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Johnny_Mustang
15 Aug 19 21:07
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Date Joined: 18 Feb 07
| Topic/replies: 13,693 | Blogger: Johnny_Mustang's blog
Well for me, the revelations were astonishing. Did nobody else have any idea whatsoever these kind of shenanigans went on?
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Report truehoncho August 15, 2019 10:15 PM BST
where can I see it JM?
Report doncaster rover August 16, 2019 9:44 AM BST
I was warned by someone on here last year when I said I was considering buying one or two foals at auction that in his words I would be eaten alive if I tried to do it on my own when I by my own admission had no idea how easy it is to be ripped off.he said going in without any professional help was a mine field,
Report Formtwist August 16, 2019 1:48 PM BST
Johnny, your tongue is so firmly in your cheek you're in danger of biting it! I was interested to read in RP that a police investigation is believed to ongoing in at least one situation - that is about time too. Between fraudulent behaviour and breaches of the Bribery Act they have plenty of ammunition. How soon certain people are forced to mend their unpleasant ways remains to be seen.
Report Big Black Cat August 17, 2019 6:13 PM BST
I have unfortunately fallen victim of some arguably sharp practice by a vendor, who although technically has not acted illegally, failed to declare something rather important which does affect the future of one of my horses.
Report Formtwist August 17, 2019 7:43 PM BST
Not sure what you might mean by "sharp practice" BBC and perhaps you would expand on that? Yearlings are subject to re-examination of wind by a purchaser and returnable for any stable vice not declared existent before bidding. All lots at an auction can be repeatedly examined, questions asked, and fully vetted at purchaser's cost so if that were done the vet can be at fault for failing to find a problem. Otherwise, as with the sale of anything else it is caveat emptor within the terms of the auction. Older horses are sold "as they stand" again subject to pre-bidding vetting. Good research will indicate bloodlines and families with heritable fragility. Once away to pre-training, then training, problems may be caused by poor regimes or accidents which are no fault of a vendor. Nothing in this bloodstock review would impinge on the aspect of purchase you refer to.
Report Big Black Cat August 23, 2019 11:02 PM BST
Formtwist I cant go into specifics as this particular issue is currently under review by a multitude of authorities. Let's just say there has apparently been  a failure to disclose something which would not be obvious to veterinary inspection.
Report sageform August 24, 2019 12:42 PM BST
BBC, I also bought a horse at auction that had a serious internal operation that was not declared. It dropped dead on the gallops. I only found out years later. He was a raced horse but should that make any difference?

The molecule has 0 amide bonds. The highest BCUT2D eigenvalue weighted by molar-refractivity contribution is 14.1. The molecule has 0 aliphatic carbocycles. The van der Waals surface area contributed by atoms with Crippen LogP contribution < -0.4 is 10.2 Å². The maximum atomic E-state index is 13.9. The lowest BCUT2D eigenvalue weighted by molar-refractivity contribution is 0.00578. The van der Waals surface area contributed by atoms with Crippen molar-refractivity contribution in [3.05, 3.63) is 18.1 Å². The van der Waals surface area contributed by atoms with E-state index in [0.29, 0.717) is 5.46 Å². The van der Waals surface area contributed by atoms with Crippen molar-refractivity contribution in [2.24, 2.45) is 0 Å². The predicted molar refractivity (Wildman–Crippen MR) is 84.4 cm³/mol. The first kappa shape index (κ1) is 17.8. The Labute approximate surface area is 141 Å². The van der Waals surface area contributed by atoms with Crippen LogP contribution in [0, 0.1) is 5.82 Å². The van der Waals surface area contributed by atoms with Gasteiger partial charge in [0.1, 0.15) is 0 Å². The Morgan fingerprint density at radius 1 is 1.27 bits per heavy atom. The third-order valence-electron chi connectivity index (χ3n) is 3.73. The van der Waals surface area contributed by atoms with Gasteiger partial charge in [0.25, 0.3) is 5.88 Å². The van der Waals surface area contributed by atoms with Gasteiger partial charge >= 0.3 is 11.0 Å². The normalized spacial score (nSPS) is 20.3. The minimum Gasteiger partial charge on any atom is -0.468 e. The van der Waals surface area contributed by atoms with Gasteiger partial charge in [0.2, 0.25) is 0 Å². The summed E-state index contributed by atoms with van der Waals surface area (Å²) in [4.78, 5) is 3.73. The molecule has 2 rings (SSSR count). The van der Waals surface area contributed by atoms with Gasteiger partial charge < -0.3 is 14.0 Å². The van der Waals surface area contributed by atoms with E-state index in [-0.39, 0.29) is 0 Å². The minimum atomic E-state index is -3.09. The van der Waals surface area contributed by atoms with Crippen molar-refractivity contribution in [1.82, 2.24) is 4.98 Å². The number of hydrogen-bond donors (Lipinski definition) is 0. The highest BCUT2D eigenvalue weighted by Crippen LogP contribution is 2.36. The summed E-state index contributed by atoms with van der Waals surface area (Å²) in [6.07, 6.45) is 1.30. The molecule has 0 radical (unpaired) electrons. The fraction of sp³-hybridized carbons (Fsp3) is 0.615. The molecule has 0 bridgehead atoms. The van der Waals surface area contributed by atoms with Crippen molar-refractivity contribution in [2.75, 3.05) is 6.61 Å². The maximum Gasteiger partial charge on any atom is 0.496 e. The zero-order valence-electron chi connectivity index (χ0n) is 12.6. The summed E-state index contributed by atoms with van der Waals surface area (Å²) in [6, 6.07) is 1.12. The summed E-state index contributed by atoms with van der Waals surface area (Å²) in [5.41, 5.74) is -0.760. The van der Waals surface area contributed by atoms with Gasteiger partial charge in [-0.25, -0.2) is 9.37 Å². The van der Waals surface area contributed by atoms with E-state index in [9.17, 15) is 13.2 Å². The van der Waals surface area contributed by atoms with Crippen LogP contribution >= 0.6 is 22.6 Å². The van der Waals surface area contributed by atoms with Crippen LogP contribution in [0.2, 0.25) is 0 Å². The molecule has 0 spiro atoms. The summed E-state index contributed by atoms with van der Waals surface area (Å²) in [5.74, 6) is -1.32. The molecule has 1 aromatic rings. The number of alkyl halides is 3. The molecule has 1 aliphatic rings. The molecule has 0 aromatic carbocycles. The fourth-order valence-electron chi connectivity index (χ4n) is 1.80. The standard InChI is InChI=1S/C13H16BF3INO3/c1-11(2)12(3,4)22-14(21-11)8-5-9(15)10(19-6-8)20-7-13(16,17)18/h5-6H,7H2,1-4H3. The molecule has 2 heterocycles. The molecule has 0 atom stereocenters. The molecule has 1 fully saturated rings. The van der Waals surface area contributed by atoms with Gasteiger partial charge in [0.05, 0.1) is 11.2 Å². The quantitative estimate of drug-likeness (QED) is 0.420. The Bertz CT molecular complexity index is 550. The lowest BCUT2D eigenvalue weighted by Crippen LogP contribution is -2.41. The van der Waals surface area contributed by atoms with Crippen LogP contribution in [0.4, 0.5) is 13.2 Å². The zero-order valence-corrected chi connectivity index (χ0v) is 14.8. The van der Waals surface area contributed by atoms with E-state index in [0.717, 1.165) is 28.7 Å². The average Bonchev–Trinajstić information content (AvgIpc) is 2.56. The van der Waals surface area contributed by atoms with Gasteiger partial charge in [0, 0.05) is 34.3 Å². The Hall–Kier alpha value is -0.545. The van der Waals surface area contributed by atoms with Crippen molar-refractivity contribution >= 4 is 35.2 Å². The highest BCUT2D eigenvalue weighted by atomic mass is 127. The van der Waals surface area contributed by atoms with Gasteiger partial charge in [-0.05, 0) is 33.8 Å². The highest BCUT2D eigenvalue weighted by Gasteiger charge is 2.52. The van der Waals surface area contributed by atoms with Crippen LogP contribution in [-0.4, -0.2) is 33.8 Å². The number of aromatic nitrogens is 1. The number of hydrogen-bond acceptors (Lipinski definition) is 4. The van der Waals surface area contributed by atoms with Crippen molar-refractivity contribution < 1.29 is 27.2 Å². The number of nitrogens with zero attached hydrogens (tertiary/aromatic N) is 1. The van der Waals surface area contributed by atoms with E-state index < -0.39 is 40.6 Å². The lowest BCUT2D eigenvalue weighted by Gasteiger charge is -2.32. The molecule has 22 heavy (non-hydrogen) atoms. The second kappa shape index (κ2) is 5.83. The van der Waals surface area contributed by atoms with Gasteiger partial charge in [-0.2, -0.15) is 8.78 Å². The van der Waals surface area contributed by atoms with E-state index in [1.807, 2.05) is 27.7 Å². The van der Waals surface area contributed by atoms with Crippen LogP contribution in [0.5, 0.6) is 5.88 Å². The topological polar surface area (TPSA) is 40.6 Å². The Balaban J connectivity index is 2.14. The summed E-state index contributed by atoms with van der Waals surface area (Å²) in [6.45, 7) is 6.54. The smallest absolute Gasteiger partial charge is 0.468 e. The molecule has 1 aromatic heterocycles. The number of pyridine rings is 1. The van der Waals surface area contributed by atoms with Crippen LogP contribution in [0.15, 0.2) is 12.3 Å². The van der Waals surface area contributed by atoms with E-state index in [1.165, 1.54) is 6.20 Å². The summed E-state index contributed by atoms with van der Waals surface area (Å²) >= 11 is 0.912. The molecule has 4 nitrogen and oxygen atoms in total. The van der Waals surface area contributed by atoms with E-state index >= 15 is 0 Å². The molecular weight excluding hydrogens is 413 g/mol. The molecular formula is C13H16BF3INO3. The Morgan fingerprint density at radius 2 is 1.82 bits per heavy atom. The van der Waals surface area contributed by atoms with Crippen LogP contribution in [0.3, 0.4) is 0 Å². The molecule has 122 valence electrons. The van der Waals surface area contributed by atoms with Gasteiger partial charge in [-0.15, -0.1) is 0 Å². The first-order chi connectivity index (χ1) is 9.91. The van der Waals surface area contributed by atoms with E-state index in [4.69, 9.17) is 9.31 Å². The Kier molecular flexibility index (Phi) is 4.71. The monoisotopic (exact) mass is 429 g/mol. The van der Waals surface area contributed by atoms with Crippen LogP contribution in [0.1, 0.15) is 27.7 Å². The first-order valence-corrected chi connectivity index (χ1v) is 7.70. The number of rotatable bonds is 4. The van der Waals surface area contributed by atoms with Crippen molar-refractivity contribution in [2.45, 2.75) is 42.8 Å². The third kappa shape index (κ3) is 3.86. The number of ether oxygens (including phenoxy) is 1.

Report truehoncho August 24, 2019 12:47 PM BST
That's just disgraceful Sageform. Not declaring it is a welfare issue (as you discovered). Cheap, shady completely unacceptable behavior.
Report sageform August 24, 2019 3:08 PM BST
Quite a while back and a Champion NH trainer who sold it. I won't name him as he is no longer with us.
Report Big Black Cat August 25, 2019 9:17 AM BST
That is very shady indeed sageform. To put it mildly.

What appears to have happened to me wasnt illegal. However whether it should have been declared at the time of purchase or not is the issue. And frankly it should have been.
Report yer ma August 27, 2019 3:16 PM BST
Kinda missing the point on this thread so far.  Selling stock with issues has and always will happen.  Fraud / inducements / blackmail doesn't have to be part of the industry.  The consequences of removing it would however be significantly lower medians which would almost certainly force stallion operations to lower fees & sales houses less net commission.....so will there really be the will to follow thru.  Doubt it very very much.
Report sageform August 27, 2019 5:29 PM BST
Does a ban on shoddy goods reduce the value of good quality ones?
Report truehoncho August 27, 2019 7:01 PM BST
Not sure BBC. Selling faulty goods is illegal in Britain. You sell a second hand car now without declaring any significant faults is illegal. Yer Ma, I take your point.
Report sageform August 27, 2019 8:57 PM BST
If potential owners don't have trust in auction sales, prices will fall so it is right to clean things up. Of all of my purchases between 1980 and 2010, the ones that did well had one thing in common. They had run once or twice in ptp or in one case on the flat but had not been fully exposed. Only one of the ones I bought untried won a race and that one had been working well for 12 months before I bought into it. If I was still active in the market, I would want to see a video of the horse competing well at least once before I would consider it. Using that criterion, the last 4 horses that I bought a share in won 15 races between them. Faustino, Jefferies, Lucky Bay and So Now. None were bought by me at auction but from a trainer as part of a partnership or syndicate.
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